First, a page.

Thu, Dec 14, 2006 - Page 12 News List

Local firm eRead launches new electronic book reader


An electronic book reader developed by a local company made its debut yesterday, with the aim of revolutionizing the way people read.

"This is technology that will radically change people's reading habits," Jack Tsai (蔡東機), chairman of eRead Technology Co (宜銳科技), told reporters yesterday.

With a year of research and development and funding of NT$200 million (US$6.2 million), the company yesterday introduced the STAReBOOK, a comic book-sized e-book reader.

Retailing at NT$12,900, the slim gadget weighs just 180g, is 0.8cm thick and has a 6-inch screen. It supports reading of pictures or documents in pdf, txt, doc and jpg formats, and doubles as a MP3 music player.

The battery lasts for 8,000 page views, or around 60 books.

Aspiring to become the largest digital reading solution provider in Asia, eRead hopes to emulate the success formula of Apple Computer Inc's iPod and iTunes.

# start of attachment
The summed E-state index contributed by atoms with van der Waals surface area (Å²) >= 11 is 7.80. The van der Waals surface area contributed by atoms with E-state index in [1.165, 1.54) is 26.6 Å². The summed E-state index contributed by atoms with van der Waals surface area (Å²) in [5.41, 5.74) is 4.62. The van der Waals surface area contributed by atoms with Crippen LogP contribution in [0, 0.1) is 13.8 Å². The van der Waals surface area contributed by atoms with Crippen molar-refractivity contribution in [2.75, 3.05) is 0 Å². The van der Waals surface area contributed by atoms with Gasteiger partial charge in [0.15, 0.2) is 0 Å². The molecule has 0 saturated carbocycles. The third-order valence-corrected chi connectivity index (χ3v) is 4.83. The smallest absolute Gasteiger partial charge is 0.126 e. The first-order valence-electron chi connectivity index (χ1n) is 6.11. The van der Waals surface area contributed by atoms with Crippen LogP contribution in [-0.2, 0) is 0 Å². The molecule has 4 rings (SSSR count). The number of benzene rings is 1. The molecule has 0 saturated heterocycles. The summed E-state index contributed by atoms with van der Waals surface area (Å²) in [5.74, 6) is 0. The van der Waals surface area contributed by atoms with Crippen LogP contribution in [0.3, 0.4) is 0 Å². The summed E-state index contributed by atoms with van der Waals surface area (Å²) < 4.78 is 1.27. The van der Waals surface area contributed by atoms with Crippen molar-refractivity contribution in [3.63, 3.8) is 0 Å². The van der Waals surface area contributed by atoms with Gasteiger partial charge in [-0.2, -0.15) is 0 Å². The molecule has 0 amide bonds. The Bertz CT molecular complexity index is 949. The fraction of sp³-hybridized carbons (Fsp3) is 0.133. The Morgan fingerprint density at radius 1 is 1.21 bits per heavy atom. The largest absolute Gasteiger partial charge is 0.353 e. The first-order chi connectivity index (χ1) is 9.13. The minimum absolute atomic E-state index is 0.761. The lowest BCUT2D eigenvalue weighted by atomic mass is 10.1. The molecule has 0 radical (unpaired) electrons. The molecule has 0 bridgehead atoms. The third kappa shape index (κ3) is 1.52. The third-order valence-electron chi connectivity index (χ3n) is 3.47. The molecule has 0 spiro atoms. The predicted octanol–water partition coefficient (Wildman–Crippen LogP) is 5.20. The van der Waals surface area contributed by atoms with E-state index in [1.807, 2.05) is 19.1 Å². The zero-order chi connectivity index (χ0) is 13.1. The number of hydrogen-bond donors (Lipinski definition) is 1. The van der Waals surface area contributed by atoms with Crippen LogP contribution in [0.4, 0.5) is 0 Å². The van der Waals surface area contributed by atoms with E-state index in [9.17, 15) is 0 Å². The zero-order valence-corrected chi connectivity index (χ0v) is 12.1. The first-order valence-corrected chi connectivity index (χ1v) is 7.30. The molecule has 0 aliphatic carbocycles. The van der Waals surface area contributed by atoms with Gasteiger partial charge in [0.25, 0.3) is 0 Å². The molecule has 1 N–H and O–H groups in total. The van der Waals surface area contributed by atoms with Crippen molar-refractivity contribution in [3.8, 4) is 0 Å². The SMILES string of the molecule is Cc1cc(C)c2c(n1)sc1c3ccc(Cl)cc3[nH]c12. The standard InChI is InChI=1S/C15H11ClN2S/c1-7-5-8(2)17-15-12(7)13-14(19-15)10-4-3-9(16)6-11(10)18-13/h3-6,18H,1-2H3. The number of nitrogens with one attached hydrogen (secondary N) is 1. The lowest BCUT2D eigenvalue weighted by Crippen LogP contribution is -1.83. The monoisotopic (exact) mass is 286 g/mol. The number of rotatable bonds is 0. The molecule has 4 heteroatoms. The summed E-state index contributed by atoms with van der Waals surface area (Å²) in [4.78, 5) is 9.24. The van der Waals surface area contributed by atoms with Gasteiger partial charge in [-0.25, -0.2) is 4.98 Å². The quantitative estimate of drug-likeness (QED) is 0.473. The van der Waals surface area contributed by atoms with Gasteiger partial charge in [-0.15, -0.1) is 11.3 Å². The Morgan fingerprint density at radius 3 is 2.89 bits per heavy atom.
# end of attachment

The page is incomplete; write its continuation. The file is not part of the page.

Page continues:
It is now working with major publishing firms in the region to support downloads of novels, non-fiction works and comic books to readers.

The portal offers more than 3,000 titles for download, and more will become available in the near term, said Tom Tsai (蔡明峰), eRead's chief officer in Taiwan.

Users can download titles at up to 30 percent off the market price of books, and content providers are assured of copyright protection with the use of related technology, he added.

The company said that the first-batch of devices would include 2,000 units for sale in Asia, and total sales for next year would amount to 60,000 units.

The company is the latest to join the craze for e-book technology, along with Japan's Sony Corp, which recently launched a similar product priced at US$350 in the US.

STAReBOOK will see strong demand in Asia due to its support for both simplified and traditional Chinese, as well as its thin size, Tom Tsai said.

The company will launch 5-inch screen and WiFi-enabled models in the middle of next year to reach a wider user base, he said.

To fund the expansion, eRead is expected to rope in several venture capitalists from China and Hong Kong by the end of the month, Jack Tsai said.

The anticipated injection of US$20 million will pave the way for the

company's future listing on the NASDAQ exchange, he said.

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